27 of the 45 species in Michigan are considerd endangered (13), threatened (6), or species of special concern (8) (MNFI 2009).
Anthropogenic changes to habitat are leading cause of decline. Decline acts synergistically with local decline of fish populations.
Freshwater mussel decline has been well documented and is fueling conservation effort.
Watershed surveys have been important in monitoring local populations. Varying water depths could concentrate distribution
Drawdown
Ice depth
Muskrat predation
May eat LOTS of unionoids
Nearly elimating entire pops. in small lakes and streams
(Diggens and Steward 2000, Zahner-Meike and Hanson 2001)
Optimal Foraging Theory
May effectly eliminate band of population along the shore line
(Jokela and Mutikainen 1995) Example of spatial refuge from the effects of muskrat predation,
from Jokela and Mutikainen (1995). Muskrats have eaten all of
the mussels near the shore, but large population still remains in
the center of the stream. Sex ratios can be variable, but are generally 1:1. Most
deviations in the ratio favor males (Berg et al. 2008) Simply broadcasting glochidia is a risky behavior. Many species have evolved incredible host attraction adaptations that increase the liklihood of encountering suitable hosts. The genus Epioblasma, the fish snappers, practice catch and release fishing.
Posterior edge modification is only present in females. Conclusions Acknowledgments Special thanks to the stream team, Scott Dietrich, Alex Duwe, Luke Obermeyer, and David Pfeiffer who’s help in sampling and design is sincerely appreciated. Also, Dr. Leonard for her guidance in methods and statistical analysis. ? References Berg, David J., Todd, Levine d., Stoeckel, James a., and Lang, Brain K. 2008. A conceptual model linking demography and population genetics of freshwater mussels. Journal of the North American Benthological Society 27(2):395-408. 2008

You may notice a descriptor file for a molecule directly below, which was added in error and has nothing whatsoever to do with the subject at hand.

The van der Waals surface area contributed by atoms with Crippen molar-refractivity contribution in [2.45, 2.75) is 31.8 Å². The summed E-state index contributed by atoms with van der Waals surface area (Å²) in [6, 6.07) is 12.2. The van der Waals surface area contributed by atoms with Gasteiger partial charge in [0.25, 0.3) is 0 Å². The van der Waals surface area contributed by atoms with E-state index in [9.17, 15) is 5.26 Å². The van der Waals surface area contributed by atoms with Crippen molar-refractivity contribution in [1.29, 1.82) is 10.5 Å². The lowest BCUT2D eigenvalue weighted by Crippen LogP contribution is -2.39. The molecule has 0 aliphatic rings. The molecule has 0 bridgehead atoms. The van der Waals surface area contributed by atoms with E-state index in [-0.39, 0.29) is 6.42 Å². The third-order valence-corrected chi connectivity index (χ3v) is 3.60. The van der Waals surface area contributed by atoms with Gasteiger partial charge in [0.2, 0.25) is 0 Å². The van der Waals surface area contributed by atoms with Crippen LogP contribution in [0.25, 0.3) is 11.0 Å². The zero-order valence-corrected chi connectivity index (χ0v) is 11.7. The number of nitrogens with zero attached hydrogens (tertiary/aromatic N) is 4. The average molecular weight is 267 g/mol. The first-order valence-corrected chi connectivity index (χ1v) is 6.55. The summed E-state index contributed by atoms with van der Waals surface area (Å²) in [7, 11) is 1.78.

Graf, D. L. and Cummings, K. S. 2007. Review of the systematics and global diversity of freshwater mussel species (Bivalvia:Unionoida). Journal of Molluscan Studies 73: 291-314

Guitierz, J.L., C.G. Jones, D.L. Strayer and O.O. Iribarne. 2003. Mollusks as ecosystem engineers: Their fuctional roles as shell producers in aquatic habitats. Oikos 101: 79-90.

Jokela, J., and P. Mutikainen. 1995. Effect of size dependent muskrat (Ondatra zebithicus) predation on the spatial distribution of a fresh-water clam, Anodonta piscinalis Nilsson (Unionidae, Bivalvia). Canadian Journal of Zoology 73: 1085-1094

Master, L.L., B.A. Stein, L.S. Kunter, and G.A Hammerson. 2000. Vanishing assets: Conservation status of U.S. species. Pages 93-118 in B.A. Stein, L.S. Kunter and J.S. Adams (eds). Precious heritage: the status of biodiversity in the United States. Oxford University Press, New York.

Michigan Natural Features Inventory. Michigan’s Special Animals: Mussels, http://web4.msue.msu.edu/mnfi/data/specialanimals.cfm#grp15. Accessed 30 March 2010.

Strayer, D. L., 2008.Freshwater mussel ecology: a multifactor approach to distribution and abundance. University of California Press, California. p. 15. 139 individuals representing 3 species
Lampsilis siliquoidea dominated (males>females)
Mussel abundance correlated with depth (greater concentartion in deeper transects)
Varying water/ice depths and muskrat predations may concentrate distribution.
Many factors effect distribution (dispersal, habitat, hosts, food, predators, parasites).